The latest reader-review from the USA

Such a treasure to read!! 🙂

I thoroughly enjoyed every minute of reading this book! ♡ My family are from Cumbria, England and I now live in the United States… while reading ‘My Cup Runneth Over’ I really felt closer to my home!

Steve Shearwater’s ability to transport the reader to Cumberland with his wit, memories and humour had me feeling so good! ♡ I love this book, I adore the stories and will read it again and again! ☆

Thanks, Steve… any chance of a sequel?!

 

[This review may be seen on the Amazon.com website and relates to a “verified purchase” by an “Amazon Customer” in Vermont, USA]

1970s Police Vehicles – The Ford Escort Van (as mentioned in the novels)

This has been posted to help non-UK readers visualise a type of vehicle that was widely used by the British police in the 1970s and into the 80s.

A police-specification Ford Escort dog van

The one shown in the above photograph quite clearly is a Dog Section (i.e. ‘K9 Unit’) vehicle but these vans were also often used as the main transportation for relatively small police stations which typically only had one or two officers on patrol duties at any one time, such as at ‘Hawthwaite’ in my novels.

 

 

 

(If there is any breach of copyright regarding the use of the above photograph, please let me know, with verification, and it will be removed immediately)

Just How Beautiful is the Lake District National Park? Bill Bryson’s Opinion!

Those of you who love American author Bill Bryson‘s hilarious travel books may know of his latest edition.

Bill Bryson’s latest book about Britain (2015)

His first book about Britain, Notes from a Small Island, was hilarious and immensely popular, and The Road to Little Dribbling is an excellent and equally funny successor.

In it, he writes: “The Lake District, when it is fine, and it usually is at least that, is about as beautiful as Earth can get…”

What more needs to be said?

 

 

 

 

 

 

Some historical ‘back story’ about the novel My Cup Runneth Over, regarding ‘Snabside’ and the Hodgson family

Not many readers have yet commented on where they think the various placenames in my novel actually represent but here is one for you:  ‘Snabside’ is loosely Newlands.  (Please be aware, however, that none of the places in the novel are meant to be exact replicas of the real locations that inspired them.)  And the key family in Snabside, in relation to the novel, are the Hodgsons – in particular Elizabeth whose beauty and personality more than grab Constable Shearwater’s attention.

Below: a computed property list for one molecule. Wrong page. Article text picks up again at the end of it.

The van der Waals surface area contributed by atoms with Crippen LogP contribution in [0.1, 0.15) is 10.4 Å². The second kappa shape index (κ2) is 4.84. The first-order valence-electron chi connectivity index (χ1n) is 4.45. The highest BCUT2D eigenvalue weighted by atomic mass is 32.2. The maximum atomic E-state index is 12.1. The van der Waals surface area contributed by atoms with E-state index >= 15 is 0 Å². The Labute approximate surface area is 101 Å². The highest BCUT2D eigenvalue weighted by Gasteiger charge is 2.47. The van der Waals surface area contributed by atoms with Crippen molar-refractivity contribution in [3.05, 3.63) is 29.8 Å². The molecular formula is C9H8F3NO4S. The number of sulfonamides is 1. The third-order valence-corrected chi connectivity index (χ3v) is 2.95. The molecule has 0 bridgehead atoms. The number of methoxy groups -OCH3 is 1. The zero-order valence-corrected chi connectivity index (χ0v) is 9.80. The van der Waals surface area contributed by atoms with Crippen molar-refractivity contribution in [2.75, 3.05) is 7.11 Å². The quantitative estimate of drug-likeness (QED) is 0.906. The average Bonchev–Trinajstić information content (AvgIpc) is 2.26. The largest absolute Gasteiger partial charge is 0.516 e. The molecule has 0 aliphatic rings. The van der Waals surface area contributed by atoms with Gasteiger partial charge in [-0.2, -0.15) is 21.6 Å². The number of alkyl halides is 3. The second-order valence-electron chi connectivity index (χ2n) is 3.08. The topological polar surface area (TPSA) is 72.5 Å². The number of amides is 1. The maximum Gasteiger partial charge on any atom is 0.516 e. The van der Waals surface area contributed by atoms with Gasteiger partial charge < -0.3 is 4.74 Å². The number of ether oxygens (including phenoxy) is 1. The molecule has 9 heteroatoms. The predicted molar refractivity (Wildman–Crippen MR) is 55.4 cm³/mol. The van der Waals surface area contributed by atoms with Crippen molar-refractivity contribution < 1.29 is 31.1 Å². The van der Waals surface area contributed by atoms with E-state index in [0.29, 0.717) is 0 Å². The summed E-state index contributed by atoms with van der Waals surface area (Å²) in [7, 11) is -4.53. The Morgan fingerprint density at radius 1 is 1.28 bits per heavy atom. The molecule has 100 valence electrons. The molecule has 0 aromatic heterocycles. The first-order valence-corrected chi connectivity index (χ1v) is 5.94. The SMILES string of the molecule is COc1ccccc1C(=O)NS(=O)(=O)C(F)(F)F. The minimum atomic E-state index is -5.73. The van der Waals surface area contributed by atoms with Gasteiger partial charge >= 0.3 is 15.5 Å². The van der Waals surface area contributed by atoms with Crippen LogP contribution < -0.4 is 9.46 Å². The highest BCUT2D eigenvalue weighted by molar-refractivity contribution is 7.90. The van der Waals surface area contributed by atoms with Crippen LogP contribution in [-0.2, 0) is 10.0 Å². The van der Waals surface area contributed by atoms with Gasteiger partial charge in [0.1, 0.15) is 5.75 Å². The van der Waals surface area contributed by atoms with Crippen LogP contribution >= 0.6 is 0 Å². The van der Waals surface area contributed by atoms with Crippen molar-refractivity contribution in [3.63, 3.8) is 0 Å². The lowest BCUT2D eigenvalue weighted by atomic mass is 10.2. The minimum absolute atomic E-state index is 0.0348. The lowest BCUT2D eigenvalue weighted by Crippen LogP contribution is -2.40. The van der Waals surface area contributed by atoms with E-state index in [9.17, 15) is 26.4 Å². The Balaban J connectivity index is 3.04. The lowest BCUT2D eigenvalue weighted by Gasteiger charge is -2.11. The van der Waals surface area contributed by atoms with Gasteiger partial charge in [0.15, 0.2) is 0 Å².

Looking northwards, down Newlands, to the distant Blencathra

So how did these names come about?  My own, ‘selfish’ historical reasons are involved!

Back in the 1960s, 70s and 80s I had two extremely good friends in the shape of Norman and Kathleen Gandy, curators of the Fitz Park Museum at Keswick, and a similar age to my own parents.  One of the many historical fascinations they introduced me to was ten years’ worth of a remarkably large newspaper by the wonderful title of The English Lakes Visitor & Keswick Guardian, and over a period I laboriously hand-copied many, many items of local news from those pages.  (The bright light of photocopiers and scanners damages old print and this was also well before the era of digital cameras.)

One such article delighted me because of it’s Lakeland Dialect content, although at that time I knew of no personal link with the people involved.  The story was published on page 4 of the 1st July 1882 edition, under the title of ‘ACCIDENT at Newlands’.

William Hodgson was returning from Keswick market in his horse and cart but was thrown to the ground when lightning made the horse rear and bolt.  The cart ran over William’s leg, breaking it below the knee.  His daughter found the empty cart and then found her injured father.  She ran for help to nearby Keskadale from where a Mr Wilson came to assist.  A dialect conversation between the men reportedly went as follows:

Hodgson: “I’se deun for.”

Wilson:    “[Thoo’s] nin deid yit!”

Hodgson: “Ah’ll dee an’ Ah’ll nut be lang nowther if thoo’ll keep off me!”

It was some years later that I put two and two together that Martha Elizabeth, the daughter of William Hodgson of Aikin had coincidentally married Joseph Wren (of a Seatoller family) and through subsequent events became my great grandmother.  And William, who did not die of his broken leg, despite his fears, was therefore my great great grandfather.  So there you have the two real people who gave rise to three people’s names that I used in ‘My Cup Runneth Over’ for William, Martha (the mother) and their beautiful daughter Elizabeth Hodgson, of ‘Snabside’.

 

The 'modern' house at Aikin - a barn conversion

All that's left of William Hodgson's original house

In the modern house, some coat hooks, salvaged from 
the rubble of the old house

Eddie Wren (a.k.a. ‘Steve Shearwater’)  January 2017

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